They are the most powerful and influential people in Scotland.

The 100 names cut across all fields including politics, art, religion and literature and exercise their power in all kinds of ways.

Here is the ninth group, numbers 81-90. To see the other groups, please click on the links below.

Scotland's Power100 1-10
Scotland's Power100 11-20
Scotland's Power100 21-30
Scotland's Power100 31-40
Scotland's Power100 41-50
Scotland's Power100 51-60
Scotland's Power100 61-70
Scotland's Power100 71-80
Scotland's Power100 91-100

81 Donald Shaw

The celebrated musician, producer and composer is popular as one of the co-founders of Capercaillie, but his influence on music, particularly live music, extends around the world.

As artistic director for Glasgow's Celtic Connections festival, the 47-year-old has massively expanded the event and has looked overseas for new potential.

Recently he announced the festival is exploring a plan for a satellite festival in New York.

Watch out for: Next year's Celtic Connections becoming even bigger. It will feature 2,000 musicians in 300 shows.

82 Sir Brian Souter

The son of a bus driver and a former conductor who became chairman and chief executive of Stagecoach, Sir Brian has often sought to exert political ­influence, sometimes controversially.

In 2000, he funded the Keep the Clause campaign to maintain anti-gay legislation in Scotland, and was one of the million-pound backers of the Yes campaign.

He also runs a charitable trust which he set up with his wife Betty, which supports causes in the UK and abroad.

Greatest achievement: Building Stagecoach into one of the UK's leading bus and rail companies.

83 Jackie Killeen

As the Scotland director for the Big Lottery Fund for the last three years and the woman with responsibility for distributing money to charities across the country, Killeen, 33, has the potential to influence thousands of lives for the better.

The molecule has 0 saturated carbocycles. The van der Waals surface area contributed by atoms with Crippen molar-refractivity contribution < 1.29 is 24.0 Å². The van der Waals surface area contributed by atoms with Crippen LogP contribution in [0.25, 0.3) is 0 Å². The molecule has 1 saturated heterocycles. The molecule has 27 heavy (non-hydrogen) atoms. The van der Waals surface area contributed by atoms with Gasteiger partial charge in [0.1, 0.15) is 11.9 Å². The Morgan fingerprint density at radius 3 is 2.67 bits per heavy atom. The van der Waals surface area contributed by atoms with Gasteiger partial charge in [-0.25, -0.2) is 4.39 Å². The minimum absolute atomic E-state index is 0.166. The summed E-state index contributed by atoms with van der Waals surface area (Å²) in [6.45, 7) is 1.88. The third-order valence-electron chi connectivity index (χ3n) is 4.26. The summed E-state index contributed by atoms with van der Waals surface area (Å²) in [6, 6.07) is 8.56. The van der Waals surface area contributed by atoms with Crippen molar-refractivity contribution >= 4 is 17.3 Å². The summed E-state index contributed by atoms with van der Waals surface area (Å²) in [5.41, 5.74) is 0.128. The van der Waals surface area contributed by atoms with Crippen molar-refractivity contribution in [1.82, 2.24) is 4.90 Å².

In what is arguably the most powerful job in the voluntary sector, she also engages with the Scottish Government and develops the Big Lottery's fund policy.

Watch out for: The fund's stated priorities for the years after 2015 when the current funding plans end.

84 Larry Flanagan

As general secretary of the Educational Institute of Scotland (EIS), 51-year-old Flanagan has profound influence over the working lives of teachers and the school lives of children.

Partly this is because the EIS is Scotland's largest teaching union and has the power, if it should want to, to shut schools down, but partly it is because Flanagan plays a pivotal role in the development of educational policy.  Many of the tweaks and changes made to Curriculum for Excellence came from him.

Greatest achievement: The former teacher is a strong defender of comprehensive education, having worked in the system his whole career.

85 Alasdair Gray

A writer and artist since boyhood, Gray studied at the Glasgow School of Art, yet made his name - and Glasgow's - with his fantastical novel Lanark in 1981.

Subsequent works, such as Poor Things and Something Leather confirmed his position as a literary one-off, but eschewing fame or fortune, he refused to be tamed by success, and remains as outspoken and original a thinker as he always was.